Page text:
It’s useful to be able to estimating transition probabilities for multiple individuals at once, for example to see how the outcomes differ for patients with different characteristics. predict_transitions simply handles multiple rows supplied to newdata.

As with multiple times, pmatrix.simfs only handles a single individual at a time.

And the user has to manually iterate through each new individual they would like to estimate transition probabilities for.

Time-dependent covariates

The Markov assumption has already been violated by the use of a clock-reset time-scale, which is why we are using simulation in the first place. We can therefore add an other violation without it affecting our methodology. Owing to the use of clock-reset, the model does not take time-since-transplant into account for patients who have platelet recovery. This could be an important prognostic factor in that individual’s survival. Similar scenarios are common in multi-state modelling, and are termed state-arrival times. We’ll make a new set of models, where the transition from pr to rfs (transition 3) takes time-since-transplant into account. This information is already held in the Tstart variable produced by msprep.

Looking at the coefficient for this variable and it does seem to be prognostic for time-to-rfs.

To estimate transition probabilities for models with state-arrival times, the variables needs to be included in newdata with an initial value, i.e. the value this variable has when the global clock is 0.

Then in predict_transitions simply specify which variables in newdata are time-dependent, that is they increment at each transition along with the current clock value. This is particularly useful for modelling patient age at each state entry, rather than at the starting state. Notice how this slightly changes the probability of being in rfs from a person starting in transplant compared to the example below that omits the tcovs argument.

This functionality is implemented in pmatrix.simfs, but the tcovs argument actually has no impact on the transition probabilities, as evidenced below.

Mixture of distributions

Sometimes greater flexibility in the model structure is required, so that every transition isn’t obliged to use the same distribution. This could be useful if any transitions have few observations and would benefit from a simpler model such as an exponential, or if there is a requirement to use existing models from literature. Furthermore, if prediction is the goal, then it could be the case that allowing different distributions for each transition offers better overall fit.

An example is shown below, where each transition uses a different distribution family.

predict_transitions handles these cases with no problems; currently the following distributions are supported:

pmatrix.simfs does not seem to function correctly under these situations.

Length of stay

Similarly, the length of stay functionality provided by totlos.simfs has also been extended to allow for estimates at multiple time-points, states, and individuals to be calculated at the same time. As shown below, the function parameters are very similar and the estimates are very close to those produced by totlos.simf.

length_of_stay(models, 
               newdata=newdata,
               tmat, times=365.25*3,
               start_state='transplant')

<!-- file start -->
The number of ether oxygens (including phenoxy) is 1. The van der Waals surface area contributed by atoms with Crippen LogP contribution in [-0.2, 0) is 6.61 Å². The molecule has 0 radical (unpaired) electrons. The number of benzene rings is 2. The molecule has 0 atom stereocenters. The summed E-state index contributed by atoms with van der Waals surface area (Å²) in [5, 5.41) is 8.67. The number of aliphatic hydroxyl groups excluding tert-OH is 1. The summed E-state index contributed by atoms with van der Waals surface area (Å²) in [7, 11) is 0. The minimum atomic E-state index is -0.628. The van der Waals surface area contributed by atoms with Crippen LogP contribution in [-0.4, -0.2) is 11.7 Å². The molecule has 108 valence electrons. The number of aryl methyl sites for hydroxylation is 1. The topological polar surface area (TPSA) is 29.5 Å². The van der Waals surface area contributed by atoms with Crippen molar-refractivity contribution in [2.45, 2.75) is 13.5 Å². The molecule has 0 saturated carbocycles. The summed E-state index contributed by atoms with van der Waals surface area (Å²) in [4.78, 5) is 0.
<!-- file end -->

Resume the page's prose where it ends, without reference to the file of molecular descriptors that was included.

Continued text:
#>     age dissub       t start_state transplant       pr      rfs
#> 1 20-40    AML 1095.75  transplant   485.8422 208.6771 401.2306
totlos.simfs(models, tmat, t=365.25*3, start=1, newdata=newdata)
#>        1        2        3 
#> 484.5698 204.9828 406.1974

Rather than provide a example for each argument like in the previous section, the code chunk below demonstrates that vectors can be provided to both times and start, and newdata accept a data frame with multiple rows.

length_of_stay(models, 
               newdata=data.frame(age=c(">40", ">40"),
                                  dissub=c('CML', 'AML')),
               tmat, times=c(1, 3, 5)*365.25,
               start_state=c('transplant', 'pr'))
#>    age dissub       t start_state transplant        pr       rfs
#> 1  >40    CML  365.25  transplant  104.35800  29.69458  48.57242
#> 2  >40    AML  365.25  transplant   96.76163  31.97558  53.88779
#> 3  >40    CML  365.25          pr         NA 136.89014  45.73486
#> 4  >40    AML  365.25          pr         NA 132.45761  50.16739
#> 5  >40    CML 1095.75  transplant  222.39434 103.71705 221.76361
#> 6  >40    AML 1095.75  transplant  197.74962 107.18295 242.94243
#> 7  >40    CML 1095.75          pr         NA 341.83419 206.04081
#> 8  >40    AML 1095.75          pr         NA 323.83676 224.03824
#> 9  >40    CML 1826.25  transplant  297.18278 175.16040 440.78182
#> 10 >40    AML 1826.25  transplant  258.79311 175.92531 478.40658
#> 11 >40    CML 1826.25          pr         NA 505.10349 408.02151
#> 12 >40    AML 1826.25          pr         NA 472.17028 440.95472

State flow diagram

Another feature in multistateutils is a visualization of a predicted pathway through the state transition model, calculated using dynamic prediction and provided in the function plot_predicted_pathway. It estimates state occupancy probabilities at discrete time-points and displays the flow between them in the manner of a Sankey diagram.

This visualization, an example of which is shown below for the 20-40 year old AML patient with biennial time-points, differs from traditional stacked line graph plots that only display estimates conditioned on a single time-point and starting state, i.e. a fixed \(s\) and \(h\) in the transition probability specification. plot_predicted_pathway instead displays dynamic predictions, where both \(s\) and \(h\) are allowed to vary and are updated at each time-point.

Note that the image below is actually an HTML widget and therefore interactive - try moving the states around. In the future I might try and implement a default optimal layout, along with explicitly displaying the time-scale.

\[P_{h,j}(s, t) = \Pr(X(t) = j\ |\ X(s) = h)\]

time_points <- seq(0, 10, by=2) * 365.25
plot_predicted_pathway(models, tmat, newdata, time_points, 1)